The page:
II. The testimony takes precedence of the law, First, because the law furnishes no motives which will effectually influence fallen man to obey its precepts or dread its penalty. The law is here viewed as contained in the ten (words) commandments, written on tables of stone. Such is its restricted and specific import in the sacred text under present consideration. That the law, thus viewed, contains motives or reasons enforcing obedience to itself, is not questioned: but these are adapted to a sinless, or at least a regenerated, subject of the law. In the conscience of every child of fallen Adam, “the law worketh wrath:” and this is as true of the moral as of the ceremonial law. But what the law could not do is accomplished by the testimony—not of itself, but as the appointed means employed by the Holy Spirit. For, Second, The testimony consists formally of matters of fact. The great facts contemplated in the text are embodied in the solemn declaration—“I am the Lord thy God, which have brought thee out of the land of Egypt, out of the house of bondage” (Exod. 20:1). These words have been long designated “The Preface to the Ten Commandments.” [cf. Larger catechism, Q.101; Shorter catechism, Q.44] They go before the law in the order of announcement, and not less in the order of operation and experience. “Moses was mighty in words and in deeds” (Acts 7:22). By the miracles which he wrought, the Egyptians were constrained to acknowledge the presence and power of the God of the Hebrews. “The magicians said unto Pharoah, This is the finger of God.” Thus the testimony convinced the enemies of God of his supremacy over themselves, and over all idols. At the Red Sea the testimony wrought another distinct conviction among the Egyptians,—that God was a friend to the Israelites and an enemy to them:—“Let us flee from the face of Israel; for the Lord fighteth for them against the Egyptians” (Exod. 14:25). Such divine interpositions on behalf of those who are in covenant with God constitute the matter or substance of the testimony. Several and successive results flow from these miraculous or special providences. In the case of the children of Israel we may observe:—1, “I am the Lord,” a self-existent and eternal Being, as contrasted with “gods that came newly up;” [Deut. 32:17]. 2, “I am your God,” your almighty friend in special covenant relation; and 3, both these important and consolatory facts proved to demonstration by delivering them from bondage. Hence—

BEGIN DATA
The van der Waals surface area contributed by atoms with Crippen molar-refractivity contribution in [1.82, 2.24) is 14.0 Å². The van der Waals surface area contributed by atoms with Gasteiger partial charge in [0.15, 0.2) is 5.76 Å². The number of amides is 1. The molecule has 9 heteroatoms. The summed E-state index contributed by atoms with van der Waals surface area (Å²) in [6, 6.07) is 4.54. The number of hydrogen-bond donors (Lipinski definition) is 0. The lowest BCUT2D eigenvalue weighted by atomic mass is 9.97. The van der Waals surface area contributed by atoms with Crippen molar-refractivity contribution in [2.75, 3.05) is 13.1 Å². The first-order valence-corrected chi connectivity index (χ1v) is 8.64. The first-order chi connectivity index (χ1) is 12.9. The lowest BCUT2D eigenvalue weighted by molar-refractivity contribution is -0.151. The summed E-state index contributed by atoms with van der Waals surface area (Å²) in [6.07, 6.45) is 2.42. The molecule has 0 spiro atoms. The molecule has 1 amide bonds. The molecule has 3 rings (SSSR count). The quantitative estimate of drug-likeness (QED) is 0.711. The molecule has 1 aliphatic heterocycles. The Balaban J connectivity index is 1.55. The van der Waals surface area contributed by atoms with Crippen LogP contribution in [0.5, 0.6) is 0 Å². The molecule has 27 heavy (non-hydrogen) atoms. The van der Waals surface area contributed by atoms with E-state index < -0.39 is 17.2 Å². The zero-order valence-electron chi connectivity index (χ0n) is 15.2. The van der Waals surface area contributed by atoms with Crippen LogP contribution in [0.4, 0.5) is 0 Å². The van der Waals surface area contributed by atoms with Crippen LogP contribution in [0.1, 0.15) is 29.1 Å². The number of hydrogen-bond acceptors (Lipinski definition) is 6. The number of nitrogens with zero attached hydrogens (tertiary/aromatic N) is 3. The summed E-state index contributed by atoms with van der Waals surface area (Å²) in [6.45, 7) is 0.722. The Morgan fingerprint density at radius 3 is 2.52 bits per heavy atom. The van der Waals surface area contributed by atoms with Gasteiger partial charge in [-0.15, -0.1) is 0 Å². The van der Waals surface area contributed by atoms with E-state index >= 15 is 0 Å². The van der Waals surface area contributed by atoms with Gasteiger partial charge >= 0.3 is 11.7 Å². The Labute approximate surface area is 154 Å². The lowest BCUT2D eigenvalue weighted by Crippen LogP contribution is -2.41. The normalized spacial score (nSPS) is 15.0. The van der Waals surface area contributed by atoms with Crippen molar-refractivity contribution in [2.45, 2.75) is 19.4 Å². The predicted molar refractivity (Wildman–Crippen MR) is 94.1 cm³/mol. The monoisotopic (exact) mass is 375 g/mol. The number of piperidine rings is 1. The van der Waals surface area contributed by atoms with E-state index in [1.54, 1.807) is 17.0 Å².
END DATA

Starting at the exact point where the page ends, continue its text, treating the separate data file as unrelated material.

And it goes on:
III. From the foregoing views we infer:
1. That a knowledge and recognition of the testimony and the law of God lie at the foundation of social organisation. Thus only can the rights of God and the rights of man be secured. And for these ends, as supreme, ought we to enter into the social state. As to the manner or form of recognising the testimony and law of God, this is done, this can be done only by taking hold of His covenant (Deut. 29:10-13).
2. That our covenant fathers aimed at exemplifying this Divinely prescribed order in Scotland, when they successfully resisted antichristian Popery in the First, and prelacy in the Second Reformation. They were confident that they were engaged in the “work of God,” who gave testimony to the word of His grace, as defended and propagated by them. And we have grounds to believe that there were more for them than all that could be against them. They encouraged themselves and each other, in the Lord their God. They have left us a noble example to follow in contending for all Divine truth, and in testifying against all corruptions embodied in the constitutions of civil and ecclesiastical societies.
3. As in visible fellowship in organised society, so in personal relation to God, the Christian is to draw the motives of obedience to the law, from the testimony of God. Delivered by the Angel of the covenant from the curse of the law, and redeemed from the bondage of sin, he views the law in Christ’s hand as “the perfect law of liberty,” delights in the law of God after the inward man, and renders the obedience of faith, embracing in his heart the testimony and the law of God, which with His mouth he avouches to the world in the day of his solemn covenanting with Him and with His people.
January 12th, 1866.